There’s yet another yet another new effort to improve America’s teacher training programs. This comes out of a report warning that teachers colleges are (still) not doing a very good job.

According to a piece by Stephanie Banchero in the Wall Street Journal:

We need large, bold, systemic changes,” said James Cibulka, president of the National Council for the Accreditation of Teacher Education, the group that convened the expert panel. “As a nation, we are expecting all of our students to perform at high levels, so it follows that we need to expect more of our teachers as they enter the classroom.”

The panel said local school districts should work more closely with higher-education officials to train student teachers and assess whether they are actually helping students learn. In most states, candidates spend only about 10 to 12 weeks observing teachers or student-teaching themselves, with the bulk of their time spent listening to college lectures.

The panel essentially recommended tougher admissions standards into teacher training programs, more time in the classroom, and closer analysis of potential teachers’ performance in those classrooms.

Teacher quality is the most important factor in student achievement. People who enter college through teaching programs tend to have lower grade-point averages and standardized test scores than people in other programs.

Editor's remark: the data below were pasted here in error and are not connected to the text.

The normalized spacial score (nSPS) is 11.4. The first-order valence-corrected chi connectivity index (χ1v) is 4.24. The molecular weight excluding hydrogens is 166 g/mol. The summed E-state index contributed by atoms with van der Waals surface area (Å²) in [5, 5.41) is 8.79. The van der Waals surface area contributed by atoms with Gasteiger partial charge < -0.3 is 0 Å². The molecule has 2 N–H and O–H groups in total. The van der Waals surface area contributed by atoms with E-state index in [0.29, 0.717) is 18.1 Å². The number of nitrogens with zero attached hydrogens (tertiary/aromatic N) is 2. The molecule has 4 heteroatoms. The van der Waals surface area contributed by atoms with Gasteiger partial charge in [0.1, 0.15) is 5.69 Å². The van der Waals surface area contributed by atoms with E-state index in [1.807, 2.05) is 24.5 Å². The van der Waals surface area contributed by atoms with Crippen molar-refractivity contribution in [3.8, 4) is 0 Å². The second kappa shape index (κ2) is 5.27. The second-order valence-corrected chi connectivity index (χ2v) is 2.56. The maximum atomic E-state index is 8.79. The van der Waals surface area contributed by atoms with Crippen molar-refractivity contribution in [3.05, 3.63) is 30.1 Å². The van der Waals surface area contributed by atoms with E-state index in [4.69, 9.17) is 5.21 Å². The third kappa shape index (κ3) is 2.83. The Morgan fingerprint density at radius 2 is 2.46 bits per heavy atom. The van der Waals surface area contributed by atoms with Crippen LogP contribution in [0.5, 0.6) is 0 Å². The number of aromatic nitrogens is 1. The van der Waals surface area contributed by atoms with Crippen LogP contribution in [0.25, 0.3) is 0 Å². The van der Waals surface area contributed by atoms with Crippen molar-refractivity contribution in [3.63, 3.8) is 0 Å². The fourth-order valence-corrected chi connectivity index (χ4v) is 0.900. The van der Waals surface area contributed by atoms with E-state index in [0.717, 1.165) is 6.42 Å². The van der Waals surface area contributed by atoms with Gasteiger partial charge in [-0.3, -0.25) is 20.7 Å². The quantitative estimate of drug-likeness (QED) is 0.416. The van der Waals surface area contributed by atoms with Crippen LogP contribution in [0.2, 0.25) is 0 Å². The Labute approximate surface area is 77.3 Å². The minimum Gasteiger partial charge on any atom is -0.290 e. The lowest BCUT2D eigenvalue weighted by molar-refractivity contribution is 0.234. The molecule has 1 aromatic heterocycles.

The panel said teaching programs need to have higher standards in order to “improve the candidate pool.”

Good luck with that. The National Council for Accreditation of Teacher Education (NCATE) is actually the organization that’s arguably responsible for this problem; it’s the body that’s been accrediting teacher certification programs at U.S. colleges since 1954. It’s had plenty of opportunity to help improve that candidate pool.

The trouble is that just because current programs are crappy doesn’t mean that making them more rigorous will actually help. As Elizabeth Green wrote in a piece in the New York Times Magazine back in March, “[While] study after study shows that teachers who once boosted student test scores are very likely to do so in the future, no research… has shown a teacher-training program to boost student achievement.”

Read the NCATE report here.

Daniel Luzer

Daniel Luzer is the news editor at Governing Magazine and former web editor of the Washington Monthly. Find him on Twitter: @Daniel_Luzer